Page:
Shaun Young uses fabrics and pattern to collapse the space between representation and reality in plays on Croome Court near Worcester
Senior lecturer, Northumbria University
Young’s long drawing uses a plan of Robert Adam’s Croome Court near Worcester to frame the perspectival interventions of a wholly reversible installation of the estate’s artefacts, set up in a contiguous suite of rooms in the stately home. The installation itself works with Adam’s motifs, using fabrics and pattern to play increasingly ‘attenuated’ spatial games as one moves through the spaces. Young describes it as the ‘developed surface’ drawings characteristic of Adam’s practice, collapsing the space between representation and reality.
The judges appreciated the fact that these spatial ideas manifested in a play on the drawing itself, with Kester Rattenbury, professor of architecture and cities at the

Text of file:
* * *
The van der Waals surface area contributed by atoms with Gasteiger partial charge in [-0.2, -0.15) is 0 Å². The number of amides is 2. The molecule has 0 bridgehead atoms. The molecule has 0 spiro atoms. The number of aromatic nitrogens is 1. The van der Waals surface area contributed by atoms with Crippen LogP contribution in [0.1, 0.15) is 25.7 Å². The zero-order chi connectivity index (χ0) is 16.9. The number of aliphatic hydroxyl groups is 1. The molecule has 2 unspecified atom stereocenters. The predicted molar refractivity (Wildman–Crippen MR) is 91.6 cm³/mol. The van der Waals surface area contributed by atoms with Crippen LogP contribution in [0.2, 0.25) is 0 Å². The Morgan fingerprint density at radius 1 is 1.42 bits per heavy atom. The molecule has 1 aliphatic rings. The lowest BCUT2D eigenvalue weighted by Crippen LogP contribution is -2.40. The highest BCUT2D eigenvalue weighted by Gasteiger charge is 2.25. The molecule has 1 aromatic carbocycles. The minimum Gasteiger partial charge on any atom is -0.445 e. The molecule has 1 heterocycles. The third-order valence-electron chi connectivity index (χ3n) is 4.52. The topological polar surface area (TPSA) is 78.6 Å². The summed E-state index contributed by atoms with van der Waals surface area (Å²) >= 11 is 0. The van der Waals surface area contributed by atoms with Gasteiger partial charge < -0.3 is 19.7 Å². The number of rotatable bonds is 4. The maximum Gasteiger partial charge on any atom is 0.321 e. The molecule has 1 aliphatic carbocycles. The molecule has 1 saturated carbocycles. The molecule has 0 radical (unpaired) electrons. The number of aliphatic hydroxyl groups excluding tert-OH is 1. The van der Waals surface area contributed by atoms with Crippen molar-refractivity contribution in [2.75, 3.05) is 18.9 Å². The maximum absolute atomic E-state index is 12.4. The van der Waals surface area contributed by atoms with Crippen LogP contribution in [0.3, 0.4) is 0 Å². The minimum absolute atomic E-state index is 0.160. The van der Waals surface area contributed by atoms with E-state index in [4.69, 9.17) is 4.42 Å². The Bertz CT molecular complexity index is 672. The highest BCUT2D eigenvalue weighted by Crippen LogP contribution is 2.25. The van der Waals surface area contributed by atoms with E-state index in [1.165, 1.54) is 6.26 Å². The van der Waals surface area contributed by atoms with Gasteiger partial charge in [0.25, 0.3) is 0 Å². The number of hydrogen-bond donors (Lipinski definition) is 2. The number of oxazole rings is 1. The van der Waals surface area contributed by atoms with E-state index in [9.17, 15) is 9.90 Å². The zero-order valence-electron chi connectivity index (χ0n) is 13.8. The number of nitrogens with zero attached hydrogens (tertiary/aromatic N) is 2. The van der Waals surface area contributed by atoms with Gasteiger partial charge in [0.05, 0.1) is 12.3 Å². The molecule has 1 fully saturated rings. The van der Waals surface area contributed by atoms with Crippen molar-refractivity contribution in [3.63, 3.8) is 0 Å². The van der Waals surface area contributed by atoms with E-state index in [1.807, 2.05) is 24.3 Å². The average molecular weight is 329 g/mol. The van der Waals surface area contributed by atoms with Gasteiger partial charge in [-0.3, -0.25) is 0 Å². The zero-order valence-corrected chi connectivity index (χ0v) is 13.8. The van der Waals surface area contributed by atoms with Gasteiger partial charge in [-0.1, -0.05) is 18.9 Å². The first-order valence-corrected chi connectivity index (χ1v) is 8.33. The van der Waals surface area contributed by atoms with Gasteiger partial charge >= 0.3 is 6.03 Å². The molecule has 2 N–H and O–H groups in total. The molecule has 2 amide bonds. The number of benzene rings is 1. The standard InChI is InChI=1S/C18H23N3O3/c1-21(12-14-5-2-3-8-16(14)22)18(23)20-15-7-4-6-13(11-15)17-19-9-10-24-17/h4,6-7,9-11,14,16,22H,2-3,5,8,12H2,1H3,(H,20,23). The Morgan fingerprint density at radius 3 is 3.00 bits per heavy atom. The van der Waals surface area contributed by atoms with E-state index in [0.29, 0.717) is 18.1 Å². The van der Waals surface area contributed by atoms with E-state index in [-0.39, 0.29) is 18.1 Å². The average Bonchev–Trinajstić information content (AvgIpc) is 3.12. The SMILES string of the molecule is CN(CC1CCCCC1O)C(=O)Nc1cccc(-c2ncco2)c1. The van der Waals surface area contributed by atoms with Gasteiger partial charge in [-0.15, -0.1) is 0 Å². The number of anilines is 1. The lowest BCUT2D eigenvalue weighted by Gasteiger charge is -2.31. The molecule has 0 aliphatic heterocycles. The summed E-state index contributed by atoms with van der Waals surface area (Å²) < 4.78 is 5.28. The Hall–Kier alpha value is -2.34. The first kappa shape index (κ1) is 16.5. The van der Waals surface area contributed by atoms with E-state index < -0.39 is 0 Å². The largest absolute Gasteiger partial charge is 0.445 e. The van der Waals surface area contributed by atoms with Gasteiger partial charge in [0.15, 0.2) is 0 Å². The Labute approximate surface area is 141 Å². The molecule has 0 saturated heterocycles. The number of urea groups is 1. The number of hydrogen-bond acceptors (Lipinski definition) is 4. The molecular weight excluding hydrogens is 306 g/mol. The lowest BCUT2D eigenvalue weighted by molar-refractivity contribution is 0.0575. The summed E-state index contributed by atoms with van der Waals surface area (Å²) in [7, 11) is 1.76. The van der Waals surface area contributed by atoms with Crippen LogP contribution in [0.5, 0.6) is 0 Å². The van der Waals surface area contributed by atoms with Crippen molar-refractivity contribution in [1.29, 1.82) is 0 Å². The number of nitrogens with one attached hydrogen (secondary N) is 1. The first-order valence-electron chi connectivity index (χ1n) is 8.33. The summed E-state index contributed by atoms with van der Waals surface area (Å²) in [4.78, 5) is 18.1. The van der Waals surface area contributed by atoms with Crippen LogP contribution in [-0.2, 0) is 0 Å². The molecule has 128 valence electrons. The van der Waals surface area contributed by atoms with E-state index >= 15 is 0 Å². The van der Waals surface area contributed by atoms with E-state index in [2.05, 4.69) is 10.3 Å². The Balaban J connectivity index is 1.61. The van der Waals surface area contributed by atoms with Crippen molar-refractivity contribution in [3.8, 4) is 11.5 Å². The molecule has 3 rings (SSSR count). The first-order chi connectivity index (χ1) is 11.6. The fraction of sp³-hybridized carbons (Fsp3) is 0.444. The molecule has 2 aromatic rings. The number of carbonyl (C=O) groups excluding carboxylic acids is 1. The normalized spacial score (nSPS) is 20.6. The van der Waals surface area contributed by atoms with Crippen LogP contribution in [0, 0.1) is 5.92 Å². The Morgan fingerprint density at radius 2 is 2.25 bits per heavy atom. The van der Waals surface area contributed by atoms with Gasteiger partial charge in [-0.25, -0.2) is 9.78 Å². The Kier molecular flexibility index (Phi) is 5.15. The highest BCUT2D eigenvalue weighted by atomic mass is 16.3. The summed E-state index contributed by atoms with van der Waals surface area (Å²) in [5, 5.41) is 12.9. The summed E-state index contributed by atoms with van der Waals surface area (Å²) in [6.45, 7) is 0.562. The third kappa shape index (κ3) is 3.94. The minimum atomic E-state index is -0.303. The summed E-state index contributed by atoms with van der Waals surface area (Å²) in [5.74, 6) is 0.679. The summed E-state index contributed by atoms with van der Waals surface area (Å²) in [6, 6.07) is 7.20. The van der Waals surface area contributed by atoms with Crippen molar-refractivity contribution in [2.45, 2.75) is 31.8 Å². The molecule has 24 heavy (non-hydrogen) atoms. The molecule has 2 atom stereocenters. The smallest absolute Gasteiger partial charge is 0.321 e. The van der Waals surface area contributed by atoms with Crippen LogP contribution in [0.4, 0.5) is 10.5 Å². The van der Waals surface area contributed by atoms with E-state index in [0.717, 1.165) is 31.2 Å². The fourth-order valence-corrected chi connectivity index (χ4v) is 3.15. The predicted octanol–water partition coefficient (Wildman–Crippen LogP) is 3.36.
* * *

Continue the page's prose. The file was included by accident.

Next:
University of Westminster, enjoying ‘the fact that it’s a project in itself - using the framing and composition of drawings to make a drawing.’ Andy Turk, CEO of sponsor Siderise, was ‘won around’ by the argument to make it commended, as were Rory Chisholm, 2021 Eye Line winner (practitioner), and Niall Hobhouse, trustee, Drawing Matter, who both remarked on the framing device albeit with a lesser degree of enthusiasm. In all, the drawing worked in communicating what Young called ‘the illusive, painterly quality of “movement” in architecture that Adam so coveted’.